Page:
(CNSNews.com) – Voter turnout in Virginia’s statewide election appears to have been slightly lower than it was in previous years, despite Republican hopes of regaining control of the state Senate.
While Virginia’s voter turnout figures are still preliminary – omitting provisional and absentee ballots – they reveal that turnout in this off-off year election followed a declining trend.
According to CNSNews.com’s calculations – based on preliminary state data – turnout in state Senate races averaged 28.19 percent while turnout in House of Delegates races averaged 26.13 percent.
These figures, which will most likely be revised upward in the coming days as election officials count provisional and absentee ballots, are slightly lower than the previous two off-off year elections – elections in which there were no federal candidates and no statewide executive candidates.
Those races – in 2007 and 2003 – saw turnout of 30.2 percent and 30.8 percent, respectively, following a trend of steadily declining voter participation in Virginia.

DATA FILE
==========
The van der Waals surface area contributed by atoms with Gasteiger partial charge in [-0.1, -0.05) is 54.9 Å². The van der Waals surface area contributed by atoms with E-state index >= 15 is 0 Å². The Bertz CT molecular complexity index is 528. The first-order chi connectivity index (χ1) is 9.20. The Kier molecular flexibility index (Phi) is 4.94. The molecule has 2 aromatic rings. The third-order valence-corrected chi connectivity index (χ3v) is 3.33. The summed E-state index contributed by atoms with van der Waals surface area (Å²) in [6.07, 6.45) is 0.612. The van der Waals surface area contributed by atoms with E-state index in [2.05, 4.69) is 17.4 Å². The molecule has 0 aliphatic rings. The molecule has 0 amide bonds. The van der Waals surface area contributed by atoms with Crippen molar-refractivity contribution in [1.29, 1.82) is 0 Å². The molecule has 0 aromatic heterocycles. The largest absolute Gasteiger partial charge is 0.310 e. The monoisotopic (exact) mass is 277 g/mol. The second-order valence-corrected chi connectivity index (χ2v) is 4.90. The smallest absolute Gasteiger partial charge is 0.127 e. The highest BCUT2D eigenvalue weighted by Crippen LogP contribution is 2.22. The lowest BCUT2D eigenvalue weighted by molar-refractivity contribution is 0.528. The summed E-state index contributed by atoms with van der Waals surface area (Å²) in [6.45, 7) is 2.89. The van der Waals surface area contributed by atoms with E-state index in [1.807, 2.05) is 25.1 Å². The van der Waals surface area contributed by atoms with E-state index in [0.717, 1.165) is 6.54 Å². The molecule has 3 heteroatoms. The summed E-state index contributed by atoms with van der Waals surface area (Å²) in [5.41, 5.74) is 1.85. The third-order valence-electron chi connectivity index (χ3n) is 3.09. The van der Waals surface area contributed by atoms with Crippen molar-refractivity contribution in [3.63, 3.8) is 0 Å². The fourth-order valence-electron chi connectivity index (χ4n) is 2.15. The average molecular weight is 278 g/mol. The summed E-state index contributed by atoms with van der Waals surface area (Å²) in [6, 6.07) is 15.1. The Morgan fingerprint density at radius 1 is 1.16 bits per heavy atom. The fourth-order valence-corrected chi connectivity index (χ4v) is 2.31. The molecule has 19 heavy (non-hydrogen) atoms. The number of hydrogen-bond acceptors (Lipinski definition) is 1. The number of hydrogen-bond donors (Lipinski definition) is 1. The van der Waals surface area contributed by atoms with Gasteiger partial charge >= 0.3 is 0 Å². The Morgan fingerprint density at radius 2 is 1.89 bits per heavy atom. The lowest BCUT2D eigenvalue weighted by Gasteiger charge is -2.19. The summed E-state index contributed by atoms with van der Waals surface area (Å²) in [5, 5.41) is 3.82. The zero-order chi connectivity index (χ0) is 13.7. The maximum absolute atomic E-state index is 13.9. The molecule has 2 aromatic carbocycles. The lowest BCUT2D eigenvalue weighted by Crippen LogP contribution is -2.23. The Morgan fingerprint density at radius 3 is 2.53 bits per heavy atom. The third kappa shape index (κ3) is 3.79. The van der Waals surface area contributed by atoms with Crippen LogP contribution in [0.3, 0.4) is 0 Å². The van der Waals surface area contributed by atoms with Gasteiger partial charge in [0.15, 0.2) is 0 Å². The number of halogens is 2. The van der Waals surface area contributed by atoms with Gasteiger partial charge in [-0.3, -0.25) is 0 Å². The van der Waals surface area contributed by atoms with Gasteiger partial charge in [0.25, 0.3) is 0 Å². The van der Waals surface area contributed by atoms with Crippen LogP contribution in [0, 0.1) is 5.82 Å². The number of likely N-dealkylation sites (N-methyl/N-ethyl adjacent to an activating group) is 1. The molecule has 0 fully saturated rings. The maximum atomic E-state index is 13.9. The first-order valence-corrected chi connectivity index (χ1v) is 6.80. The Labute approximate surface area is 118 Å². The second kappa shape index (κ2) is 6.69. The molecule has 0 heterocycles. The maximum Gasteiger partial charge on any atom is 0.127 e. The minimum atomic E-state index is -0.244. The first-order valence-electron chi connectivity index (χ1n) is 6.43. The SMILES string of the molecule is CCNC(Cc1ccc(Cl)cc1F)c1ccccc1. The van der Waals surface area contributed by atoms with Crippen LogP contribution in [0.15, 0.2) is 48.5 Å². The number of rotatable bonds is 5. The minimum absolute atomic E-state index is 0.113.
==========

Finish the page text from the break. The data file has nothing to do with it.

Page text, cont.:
Many elections in 2011 – particularly in the House of Delegates – went uncontested, a factor that typically drives down voter turnout. Some of those races saw turnout from the low teen to the single digits, reflecting the fact that voters don’t feel the need to participate in uncompetitive elections.
Two days after the election, a key Virginia Senate race remains too close to call without a recount. If that race goes to the Republican candidate – who had a double-digit lead – the 40-seat Virginia Senate will be evenly divided between Republicans and Democrats.
Going into the election, Republicans thought they had a good chance of wresting outright control of the state Senate from Democrats with a three-seat pick-up. Two seats is the most they can hope for now that the voting is done.
Virginia voters went for Obama in 2008, but they elected Republican Gov. Bob McDonnell in 2009. Obama is expected to have a more difficult time carrying the commonwealth in 2012.